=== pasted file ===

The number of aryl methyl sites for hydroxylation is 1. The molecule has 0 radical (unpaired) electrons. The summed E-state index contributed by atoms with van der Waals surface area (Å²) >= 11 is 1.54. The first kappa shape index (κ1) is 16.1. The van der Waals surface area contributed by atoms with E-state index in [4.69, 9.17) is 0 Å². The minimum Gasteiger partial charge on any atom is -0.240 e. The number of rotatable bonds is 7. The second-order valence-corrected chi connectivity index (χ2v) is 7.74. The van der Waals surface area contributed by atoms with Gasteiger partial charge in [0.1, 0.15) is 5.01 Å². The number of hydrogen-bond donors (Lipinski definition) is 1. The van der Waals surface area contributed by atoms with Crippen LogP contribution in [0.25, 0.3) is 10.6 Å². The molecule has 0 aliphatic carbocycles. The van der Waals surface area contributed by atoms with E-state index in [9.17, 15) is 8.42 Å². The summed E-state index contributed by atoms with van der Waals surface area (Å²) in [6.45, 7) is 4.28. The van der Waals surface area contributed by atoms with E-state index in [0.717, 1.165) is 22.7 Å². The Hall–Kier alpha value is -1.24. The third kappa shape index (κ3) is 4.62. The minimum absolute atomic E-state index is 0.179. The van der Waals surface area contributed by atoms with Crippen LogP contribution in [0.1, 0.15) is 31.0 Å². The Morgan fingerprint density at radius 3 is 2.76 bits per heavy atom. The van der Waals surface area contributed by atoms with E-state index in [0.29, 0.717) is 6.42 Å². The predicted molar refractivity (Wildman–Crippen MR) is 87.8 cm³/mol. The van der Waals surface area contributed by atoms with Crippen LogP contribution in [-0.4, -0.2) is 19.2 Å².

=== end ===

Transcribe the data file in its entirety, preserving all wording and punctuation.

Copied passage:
The number of aryl methyl sites for hydroxylation is 1. The molecule has 0 radical (unpaired) electrons. The summed E-state index contributed by atoms with van der Waals surface area (Å²) >= 11 is 1.54. The first kappa shape index (κ1) is 16.1. The van der Waals surface area contributed by atoms with E-state index in [4.69, 9.17) is 0 Å². The minimum Gasteiger partial charge on any atom is -0.240 e. The number of rotatable bonds is 7. The second-order valence-corrected chi connectivity index (χ2v) is 7.74. The van der Waals surface area contributed by atoms with Gasteiger partial charge in [0.1, 0.15) is 5.01 Å². The number of hydrogen-bond donors (Lipinski definition) is 1. The van der Waals surface area contributed by atoms with Crippen LogP contribution in [0.25, 0.3) is 10.6 Å². The molecule has 0 aliphatic carbocycles. The van der Waals surface area contributed by atoms with E-state index in [9.17, 15) is 8.42 Å². The summed E-state index contributed by atoms with van der Waals surface area (Å²) in [6.45, 7) is 4.28. The van der Waals surface area contributed by atoms with E-state index in [0.717, 1.165) is 22.7 Å². The Hall–Kier alpha value is -1.24. The third kappa shape index (κ3) is 4.62. The minimum absolute atomic E-state index is 0.179. The van der Waals surface area contributed by atoms with Crippen LogP contribution in [0.1, 0.15) is 31.0 Å². The Morgan fingerprint density at radius 3 is 2.76 bits per heavy atom. The van der Waals surface area contributed by atoms with E-state index in [0.29, 0.717) is 6.42 Å². The predicted molar refractivity (Wildman–Crippen MR) is 87.8 cm³/mol. The van der Waals surface area contributed by atoms with Crippen LogP contribution in [-0.4, -0.2) is 19.2 Å².